by Emil Morhardt
One of the ways scientists have hoped to suck CO2 out of the atmosphere is by adding nutrients to the ocean that are limiting the growth of photosynthetic phytoplankton. The idea is that with the proper nutrients (iron being the main one experimented with so far) the plankton would capture CO2 photosynthetically, convert it to biomass, die, then sink to the ocean floor, “exporting” the new carbon in their bodies to a place where it couldn’t have any effect on global warming. There are a number of posts in this blog dealing with those experiments under the category “Ocean Fertilization”; they haven’t worked very well because, among other things, instead of sinking to seafloor, the phytoplankton get eaten by zooplankton which metabolically convert them back into energy and CO2 which can then diffuse back to the atmosphere, or at least contribute to ocean acidification.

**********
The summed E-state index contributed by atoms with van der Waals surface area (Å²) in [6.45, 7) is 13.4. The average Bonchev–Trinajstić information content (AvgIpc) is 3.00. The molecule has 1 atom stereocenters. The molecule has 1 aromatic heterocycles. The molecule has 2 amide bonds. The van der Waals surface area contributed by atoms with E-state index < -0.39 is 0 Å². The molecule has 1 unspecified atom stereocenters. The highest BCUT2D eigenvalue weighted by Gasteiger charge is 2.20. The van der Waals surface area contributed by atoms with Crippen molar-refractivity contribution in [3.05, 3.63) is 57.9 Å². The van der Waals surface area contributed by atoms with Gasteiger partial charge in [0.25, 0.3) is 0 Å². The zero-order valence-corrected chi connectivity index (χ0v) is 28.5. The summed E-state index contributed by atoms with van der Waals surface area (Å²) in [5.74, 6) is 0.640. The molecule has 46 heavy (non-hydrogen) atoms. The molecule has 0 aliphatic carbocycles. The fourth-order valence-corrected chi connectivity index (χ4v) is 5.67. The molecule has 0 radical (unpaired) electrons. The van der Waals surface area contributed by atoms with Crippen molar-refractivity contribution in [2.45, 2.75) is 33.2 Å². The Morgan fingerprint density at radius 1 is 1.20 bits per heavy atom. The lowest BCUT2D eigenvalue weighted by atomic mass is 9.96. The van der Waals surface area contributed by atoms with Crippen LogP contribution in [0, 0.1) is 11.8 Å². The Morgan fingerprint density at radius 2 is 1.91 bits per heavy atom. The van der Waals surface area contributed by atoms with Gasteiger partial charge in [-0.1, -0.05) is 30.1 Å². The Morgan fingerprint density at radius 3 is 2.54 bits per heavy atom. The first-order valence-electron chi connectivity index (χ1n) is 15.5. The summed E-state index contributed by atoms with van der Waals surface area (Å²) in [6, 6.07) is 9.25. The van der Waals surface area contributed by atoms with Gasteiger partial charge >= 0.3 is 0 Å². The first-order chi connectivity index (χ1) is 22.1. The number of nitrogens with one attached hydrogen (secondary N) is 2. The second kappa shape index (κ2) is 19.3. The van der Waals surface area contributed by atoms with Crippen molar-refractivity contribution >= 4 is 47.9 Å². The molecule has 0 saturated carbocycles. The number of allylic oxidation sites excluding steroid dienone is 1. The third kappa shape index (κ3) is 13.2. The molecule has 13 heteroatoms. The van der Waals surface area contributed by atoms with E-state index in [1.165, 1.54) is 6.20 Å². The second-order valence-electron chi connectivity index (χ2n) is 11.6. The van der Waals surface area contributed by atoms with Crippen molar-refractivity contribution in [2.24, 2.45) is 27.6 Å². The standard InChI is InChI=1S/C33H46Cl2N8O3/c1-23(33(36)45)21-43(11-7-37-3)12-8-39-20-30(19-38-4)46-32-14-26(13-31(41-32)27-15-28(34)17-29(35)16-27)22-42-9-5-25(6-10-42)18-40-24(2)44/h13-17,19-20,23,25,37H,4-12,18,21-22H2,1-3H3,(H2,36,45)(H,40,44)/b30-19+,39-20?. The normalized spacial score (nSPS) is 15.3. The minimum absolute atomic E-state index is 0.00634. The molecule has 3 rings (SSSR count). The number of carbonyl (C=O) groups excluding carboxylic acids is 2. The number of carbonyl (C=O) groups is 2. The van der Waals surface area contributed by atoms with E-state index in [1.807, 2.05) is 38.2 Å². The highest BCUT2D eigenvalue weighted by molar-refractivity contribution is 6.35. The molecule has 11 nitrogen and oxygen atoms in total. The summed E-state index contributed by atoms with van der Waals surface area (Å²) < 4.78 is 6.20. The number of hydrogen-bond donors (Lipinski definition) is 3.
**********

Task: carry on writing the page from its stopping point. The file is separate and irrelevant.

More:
A fascinating paper just published in Science, examines the nutrients limiting the growth of the photosynthetic marine cyanobacterium, Prochlorococcus, in a much more interesting and comprehensive way than previously possible, and although it doesn’t directly speak to the feasibility of fertilizing the ocean to trap CO2 (sorry about the somewhat misleading title to this post) it greatly increases the potential sophistication with which such a goal could be pursued. Continue reading